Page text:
Motshidiemang’s lawyer, Tshiamo Rantao, hailed the judgment. “There shall be no discrimination based on sexual orientation from now henceforth,” he said.  “The parliament had already done so when it prohibited discrimination in the employment arena, on the basis of sexual orientation. It is a progressive decision; I am sure it will be celebrated all over the world.”

gay sex
Activists leave Botswana High Court in Gaborone, June 11, 2019. VOA

Lesbians, Gays and Bisexuals of Botswana (LEGABIBO) spokesperson Cain Youngman said the ruling was a win for equal rights. “It basically puts us at par with the rest of the community. It was not about asking for any special rights, we were asking to be equal to other Botswana, period,” Youngman said. The case removed Section 164 and 165 of Botswana’s penal code, which was similar to anti-gay laws in other former British colonies.

Around Africa

Kenya’s high court in May upheld its colonial-era laws against gay sex, dealing a blow to activists’ hopes it would lead the expansion of gay rights in Africa. Botswana gay rights activist Katlego Kolanyane-Kesupile, who underwent gender transformation, said Tuesday’s ruling was a victory for everyone.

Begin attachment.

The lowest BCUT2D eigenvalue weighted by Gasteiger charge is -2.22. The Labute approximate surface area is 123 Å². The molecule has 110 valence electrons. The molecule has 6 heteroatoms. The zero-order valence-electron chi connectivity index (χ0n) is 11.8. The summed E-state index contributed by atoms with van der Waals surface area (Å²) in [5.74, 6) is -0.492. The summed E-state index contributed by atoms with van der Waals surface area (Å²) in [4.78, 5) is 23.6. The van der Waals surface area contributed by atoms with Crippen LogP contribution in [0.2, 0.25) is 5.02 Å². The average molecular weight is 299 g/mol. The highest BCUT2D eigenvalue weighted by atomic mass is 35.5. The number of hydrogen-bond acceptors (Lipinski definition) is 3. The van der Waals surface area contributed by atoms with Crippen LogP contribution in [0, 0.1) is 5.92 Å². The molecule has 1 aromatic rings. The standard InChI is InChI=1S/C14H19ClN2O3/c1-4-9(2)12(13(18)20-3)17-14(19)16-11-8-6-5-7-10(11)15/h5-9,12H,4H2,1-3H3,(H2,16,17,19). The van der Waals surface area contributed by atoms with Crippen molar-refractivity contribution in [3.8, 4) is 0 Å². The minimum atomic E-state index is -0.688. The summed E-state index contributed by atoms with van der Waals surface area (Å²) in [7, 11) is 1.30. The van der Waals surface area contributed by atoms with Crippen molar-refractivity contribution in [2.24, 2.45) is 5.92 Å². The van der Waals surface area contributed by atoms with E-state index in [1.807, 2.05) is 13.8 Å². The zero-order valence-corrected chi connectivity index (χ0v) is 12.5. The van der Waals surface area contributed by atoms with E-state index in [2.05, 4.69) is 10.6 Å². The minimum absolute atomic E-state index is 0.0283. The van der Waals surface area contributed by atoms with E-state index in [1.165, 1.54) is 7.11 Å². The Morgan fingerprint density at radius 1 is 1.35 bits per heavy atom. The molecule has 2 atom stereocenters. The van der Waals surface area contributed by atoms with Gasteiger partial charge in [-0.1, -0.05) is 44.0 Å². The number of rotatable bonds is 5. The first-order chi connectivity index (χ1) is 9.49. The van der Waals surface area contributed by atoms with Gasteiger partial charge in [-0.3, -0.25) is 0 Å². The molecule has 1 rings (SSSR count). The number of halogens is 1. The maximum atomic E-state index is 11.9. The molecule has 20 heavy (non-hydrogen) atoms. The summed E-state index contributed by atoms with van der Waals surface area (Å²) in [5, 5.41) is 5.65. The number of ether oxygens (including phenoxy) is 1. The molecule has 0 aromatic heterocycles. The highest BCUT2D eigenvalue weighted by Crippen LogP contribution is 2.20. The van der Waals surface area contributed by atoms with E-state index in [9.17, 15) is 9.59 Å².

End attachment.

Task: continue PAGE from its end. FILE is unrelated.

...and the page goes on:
“I am really happy that Botswana added to its record of upholding human rights provision for each and every citizen,” Kolanyane-Kesupile said.

gay sex
Pride Month kicked off on June 1 and honours the LGBTQ community while commemorating New York’s Stonewall riots in June 1969. Pixabay

“It is not only a victory for LGBT people. We are here to say every single member deserves to be protected unto the laws of the country.”

ALSO READ: Marvel Universe to Introduce a LGBTQ Superhero Very Soon

Homosexuality is a crime in the majority of African nations, and discrimination is common. Botswana joins Angola, Mozambique, and the Seychelles in removing anti-gay laws and is the first to do so through the court system. The others removed the discriminatory laws through parliament or constitutional reform.

While the Botswana high court’s ruling is widely seen as a victory for gay rights, South Africa remains the only country on the continent with explicit legal rights based on sexual orientation. (VOA)